Looking For The Good Germans

The victors divided the Germans into three groups: black (Nazi), white (innocent), and gray—that vast, vast area in between

I was one of these moralists in khaki. A newspaperman and radio writer in civil life, only a few days after the German surrender in May, 1945,1 took my place behind a battered pine desk in a bomb-cracked building in Munich that originally had served as an old-folks home and later as headquarters for the German army service of supply. Read more »

Southern Women & The Indispensable Myth

How the mistress of the plantation became a slave

“WE’RE USED to living around ‘em. You Northerners aren’t. You don’t know anything about ‘em.” This is or was the allpurpose utterance of white Southerners about blacks. Everybody from Jefferson Davis to Strom Thurmond has said it, in some version, at one time or another. Turned on its obverse, the old saw means, “You can’t know how bad they are.Read more »

Winter Of The Yalu

A soldier remembers the freezing, fearful retreat down the Korean Peninsula after the Chinese armies smashed across the border

THERE ARE places on this globe to which history can point and say of a people, a nation, or an empire: “This was their high-water mark. Thus far they went and no farther.” The three legions that reached the Elbe in A.D. 9 only to be destroyed in the Teutoburg Forest were at such a point, for no Roman in arms ever saw the Elbe again. Both the Mongols and the Turks saw the walls of Vienna but never passed them. The British took Kabul more than once, but that was their outermost limit.Read more »

"The Woods Were Tossing With Jewels”

A Childhood in the Florida Wilderness

In 1899 when I was five years old and living in Palmetto, Florida, my father decided to take his family through the wilds of the Everglades and stake a claim on an offshore island. His purpose was to farm this island but behind this was his wish to give us a taste of the way he grew up. He had been a cowboy in the Myakka area when he was fifteen years old. These ranchlands overlapped the north end of the Everglades at a time when it was unexplored.Read more »

Remembering Mrs. Roosevelt

An Intimate Memoir

My husband, David Gurewitsch, was the personal physician of Mrs. Eleanor Roosevelt from the White House years until her death in 1962. On a 1947 flight to Switzerland, when Mrs. Roosevelt was en route to Geneva as chairman of the United States Commission on Human Rights and Dr. Gurewitsch was going as a patient to a tuberculosis sanitarium in Davos, the professional relationship between doctor and patient changed into a unique friendship. Fog and engine trouble caused days of delay in Newfoundland and Shannon.Read more »

“rocked In The Cradle Of Consternation”

A black chaplain in the Union Army reports on the struggle to take Fort Fisher, North Carolina, in the winter of 1864–65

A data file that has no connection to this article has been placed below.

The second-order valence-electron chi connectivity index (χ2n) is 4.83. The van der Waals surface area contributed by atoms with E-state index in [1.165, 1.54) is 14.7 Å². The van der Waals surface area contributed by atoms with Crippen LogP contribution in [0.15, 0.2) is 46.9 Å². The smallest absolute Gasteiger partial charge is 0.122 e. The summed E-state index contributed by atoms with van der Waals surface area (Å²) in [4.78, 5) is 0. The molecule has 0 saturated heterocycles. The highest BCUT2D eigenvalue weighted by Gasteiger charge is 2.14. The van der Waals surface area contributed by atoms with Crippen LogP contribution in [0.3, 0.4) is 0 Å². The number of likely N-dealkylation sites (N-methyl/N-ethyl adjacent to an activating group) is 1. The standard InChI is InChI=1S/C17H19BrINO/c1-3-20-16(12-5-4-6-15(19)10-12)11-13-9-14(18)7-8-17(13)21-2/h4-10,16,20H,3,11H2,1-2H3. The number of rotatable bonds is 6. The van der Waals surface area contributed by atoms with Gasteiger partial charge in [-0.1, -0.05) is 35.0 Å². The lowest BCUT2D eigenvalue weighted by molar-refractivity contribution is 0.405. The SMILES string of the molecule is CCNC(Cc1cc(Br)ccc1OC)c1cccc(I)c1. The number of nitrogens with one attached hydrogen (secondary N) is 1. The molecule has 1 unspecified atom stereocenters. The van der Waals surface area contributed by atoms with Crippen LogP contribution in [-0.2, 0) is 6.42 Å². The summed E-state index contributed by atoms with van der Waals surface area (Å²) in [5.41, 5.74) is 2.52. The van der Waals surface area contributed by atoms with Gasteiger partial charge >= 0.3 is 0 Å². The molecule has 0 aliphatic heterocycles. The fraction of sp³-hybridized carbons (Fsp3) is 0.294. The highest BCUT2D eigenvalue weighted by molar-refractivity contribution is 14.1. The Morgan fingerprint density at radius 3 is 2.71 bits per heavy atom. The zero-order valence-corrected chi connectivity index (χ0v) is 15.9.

Hold Fort Fisher or I cannot subsist my army.” So wrote General Robert E. Lee in the waning days of 1864 as he watched one Confederate seaport after another fall to the Union armies. Fort Fisher, the strongest fortification yet built in North America, guarded the approach to Wilmington, Norht Carolina, the last haven of blockade-running supply ships and Lee’s major supply depot. As the noose closed around Lee’s army in Virginia, General Ulysses S.Read more »

“turn Back The Universe And Give Me Yesterday”

Memories of Fresno

If it is true that any man’s past cannot be restored—“Turn back the universe and give me yesterday,” Ernest R. Ball sang at the turn of the century— it is even more true that nobody’s past can be obliterated, effaced, or wiped out, short of the grave. Read more »

“…suddenly We Didn’t Want, To Die”

A Marine Remembers the Bat for Belleau Wood

On the first day of June, 1918, the third great German offensive of the year drove into a tangled old hunting preserve called Belleau Wood. General James Harbord, commanding the Marine Brigade, received an order from the rattled commander of the French 6th Army: “Have your men prepare entrenchments some hundreds of yards to rearward in case of need.” Harbord answered tartly, “We dig no trenches to fall back on. The Marines will hold where they stand.” Read more »

Forbidden Diary

During three harrowing years as a prisoner of the Japanese, an American woman secretly kept an extraordinary journal of suffering, hope, ingenuity, and human endurance

On December 5, 1941, Natalie Crouler, an American housewife living in the Philippines, started a chatty letter to her mother in Boston: the children ‘s cat had died, and she described the tearful funeral. But the letter was never mailed. Within three chaotic weeks, the Crouter family were prisoners of the Japanese, trying to adjust to an internment that was to last more than three years. Read more »

The White Plague

A young girl’s memories of life in a community haunted by

The mothers of my childhood friends paid special attention to me, and I never understood why. I was dimly aware that something about me made them pat my shoulder and murmur sympathetically or, on the other hand, quite as inscrutably, bar me from their homes and keep their children from visiting me. Grown-up behavior was difficult to fathom, and I did not question it.

I never connected it with the fact that my mother suffered from tuberculosis. Read more »